<link rel="apple-touch-icon-precomposed" href="<?php echo get_template_directory_uri(); ?>/assets/ico/apple-touch-icon-57-precomposed.png">

This will immediately bring those back to life, and yes, you can use the same for the CSS as well, but there’s a better solution that we’ll get to.

Language Attributes

To provide the language attributes for the HTML tag, such as text direction, we’re going to use the language_attributes function, and in the same fashion as above.

<html <?php language_attributes(); ?>>

API Hooks

Though there are a few Hooks that we’ll cover, there are two we need to implement sooner rather than later, wp_head and wp_footer. These, just like the functions earlier, may not make total sense immediately.

wp_head: must be placed immediately before the closing </head> tag
wp_footer: must be placed immediately before the closing </body> tag

These hooks provide locations for plugins to insert code where need be, and without these hooks many plugins will break. The first that springs to mind is the admin bar, as it requires both hooks to work. Go ahead and add these where advised, then activate the theme and check it out, it’s ugly because there’s no CSS, so it’s time for us to fix that.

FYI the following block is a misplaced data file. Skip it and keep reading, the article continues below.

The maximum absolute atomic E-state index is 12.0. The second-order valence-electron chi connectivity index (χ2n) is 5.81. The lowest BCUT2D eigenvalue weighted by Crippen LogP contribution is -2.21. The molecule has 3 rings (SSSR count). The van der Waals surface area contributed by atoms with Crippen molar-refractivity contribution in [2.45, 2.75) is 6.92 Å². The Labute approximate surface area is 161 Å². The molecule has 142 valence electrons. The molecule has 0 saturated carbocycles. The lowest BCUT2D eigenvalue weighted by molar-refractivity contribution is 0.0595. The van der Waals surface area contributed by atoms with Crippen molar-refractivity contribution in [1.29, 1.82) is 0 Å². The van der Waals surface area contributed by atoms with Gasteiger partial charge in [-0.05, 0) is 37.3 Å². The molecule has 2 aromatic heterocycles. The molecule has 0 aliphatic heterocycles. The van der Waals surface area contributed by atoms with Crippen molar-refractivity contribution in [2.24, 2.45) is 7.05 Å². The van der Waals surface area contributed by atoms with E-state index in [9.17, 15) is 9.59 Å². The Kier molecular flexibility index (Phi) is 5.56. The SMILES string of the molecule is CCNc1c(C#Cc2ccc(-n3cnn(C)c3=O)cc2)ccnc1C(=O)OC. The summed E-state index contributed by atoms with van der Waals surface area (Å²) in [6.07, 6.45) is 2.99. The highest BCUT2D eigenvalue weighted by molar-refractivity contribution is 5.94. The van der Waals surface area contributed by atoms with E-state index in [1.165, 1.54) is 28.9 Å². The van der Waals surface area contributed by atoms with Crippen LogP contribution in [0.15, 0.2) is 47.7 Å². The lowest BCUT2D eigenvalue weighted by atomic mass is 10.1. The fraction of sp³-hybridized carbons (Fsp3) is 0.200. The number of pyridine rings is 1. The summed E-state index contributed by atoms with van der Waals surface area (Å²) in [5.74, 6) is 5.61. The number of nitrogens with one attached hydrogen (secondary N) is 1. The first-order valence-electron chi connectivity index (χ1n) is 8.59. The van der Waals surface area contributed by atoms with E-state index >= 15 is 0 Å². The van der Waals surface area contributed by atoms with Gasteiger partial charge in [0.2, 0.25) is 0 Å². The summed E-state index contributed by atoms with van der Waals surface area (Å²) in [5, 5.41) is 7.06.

Resurrecting CSS

It’s time to learn about Actions, Filters, and Hooks. In a nutshell, Actions add, filters remove or modify, and hooks are what we, well, hook into.

CSS files always need to be in the head of the document, thus we must hook into wp_head. Now I’ll show you exactly how you can do it and break it down nice and simple. But before you do anything delete the CSS links from header.php, including the Le Styles comment.

First up, create a new file in your theme, functions.php – This is where we’ll be writing the code to handle any custom functions we need.

Feel free to copy and paste this code into it, as I’ll explain it below.

function wppro_script_enqueuer() {
	//first we register the styles
	wp_register_style( 'bootstrap', get_stylesheet_directory_uri().'/assets/css/bootstrap.css');
	wp_register_style( 'bootstrap-responsive', get_stylesheet_directory_uri().'/assets/css/bootstrap-responsive.css');
	wp_register_style( 'docs', get_stylesheet_directory_uri().'/assets/css/docs.css');
	wp_register_style( 'prettify', get_stylesheet_directory_uri().'/assets/js/google-code-prettify/prettify.css');